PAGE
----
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[ak-sel-uh-reyt] /ækˈsɛl əˌreɪt/
verb (used with object), accelerated, accelerating.
to cause faster or greater activity, development, progress, advancement, etc., in:
to accelerate economic growth.
to hasten the occurrence of:
to accelerate the fall of a government.
Mechanics. to change the velocity of (a body) or the rate of (motion); cause to undergo acceleration.
to reduce the time required for (a course of study) by intensifying the work, eliminating detail, etc.
verb (used without object), accelerated, accelerating.
to move or go faster; increase in speed.
to progress or develop faster.
Origin of accelerate
1515-25; < Latin accelerātus speeded up (past participle of accelerāre), equivalent to ac- ac- + celer swift + -ātus -ate1
Related forms
accelerable, adjective
acceleratedly, adverb
overaccelerate, verb, overaccelerated, overaccelerating.
reaccelerate, verb, reaccelerated, reaccelerating.
self-accelerating, adjective
unaccelerated, adjective Unabridged
Based on the Random House Dictionary, © Random House, Inc. 2018.
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Examples from the Web for accelerate
Contemporary Examples
Historical Examples
  • The narrowness serves to concentrate the strength and accelerate the work.

    Mountain Meditations L. Lind-af-Hageby
  • And he was stamping off to accelerate these preparations for departure, when her voice arrested him.

    Captain Blood Rafael Sabatini
  • To accelerate the introduction of the cargo, a grain-elevator was employed.

  • As soon as the copter grounded, he could accelerate and escape.

    Rebels of the Red Planet Charles Louis Fontenay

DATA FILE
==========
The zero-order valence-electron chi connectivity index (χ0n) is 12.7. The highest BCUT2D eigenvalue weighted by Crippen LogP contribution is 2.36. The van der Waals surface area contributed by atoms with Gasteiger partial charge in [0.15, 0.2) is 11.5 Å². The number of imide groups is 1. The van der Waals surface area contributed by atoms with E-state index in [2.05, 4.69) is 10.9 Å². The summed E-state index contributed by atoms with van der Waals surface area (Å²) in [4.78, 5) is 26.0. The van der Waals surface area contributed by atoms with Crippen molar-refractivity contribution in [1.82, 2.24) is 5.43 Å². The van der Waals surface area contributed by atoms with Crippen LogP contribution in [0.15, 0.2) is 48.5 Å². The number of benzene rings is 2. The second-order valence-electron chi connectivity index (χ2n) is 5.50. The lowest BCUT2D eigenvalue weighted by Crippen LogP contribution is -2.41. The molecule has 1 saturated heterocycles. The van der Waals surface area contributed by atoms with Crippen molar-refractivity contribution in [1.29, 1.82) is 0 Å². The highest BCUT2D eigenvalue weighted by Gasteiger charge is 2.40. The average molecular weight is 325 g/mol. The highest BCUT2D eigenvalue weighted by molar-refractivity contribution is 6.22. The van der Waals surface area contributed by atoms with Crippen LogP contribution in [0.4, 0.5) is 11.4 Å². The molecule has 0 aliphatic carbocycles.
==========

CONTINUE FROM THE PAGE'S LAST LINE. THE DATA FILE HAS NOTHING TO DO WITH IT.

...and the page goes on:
• The small ships were not able to accelerate to the terrific speed needed.

    The Black Star Passes John W Campbell
British Dictionary definitions for accelerate


to go, occur, or cause to go or occur more quickly; speed up
(transitive) to cause to happen sooner than expected
(transitive) to increase the velocity of (a body, reaction, etc); cause acceleration
Derived Forms
accelerable, adjective
accelerative, acceleratory, adjective
Word Origin
C16: from Latin accelerātus, from accelerāre to go faster, from ad- (intensive) + celerāre to hasten, from celer swift
Collins English Dictionary - Complete & Unabridged 2012 Digital Edition
© William Collins Sons & Co. Ltd. 1979, 1986 © HarperCollins
Publishers 1998, 2000, 2003, 2005, 2006, 2007, 2009, 2012
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Word Origin and History for accelerate

1520s, from Latin acceleratus, past participle of accelerare "to hasten, to quicken," from ad- "to" (see ad-) + celerare "hasten," from celer "swift" (see celerity). Related: Accelerated; accelerating.

Online Etymology Dictionary, © 2010 Douglas Harper
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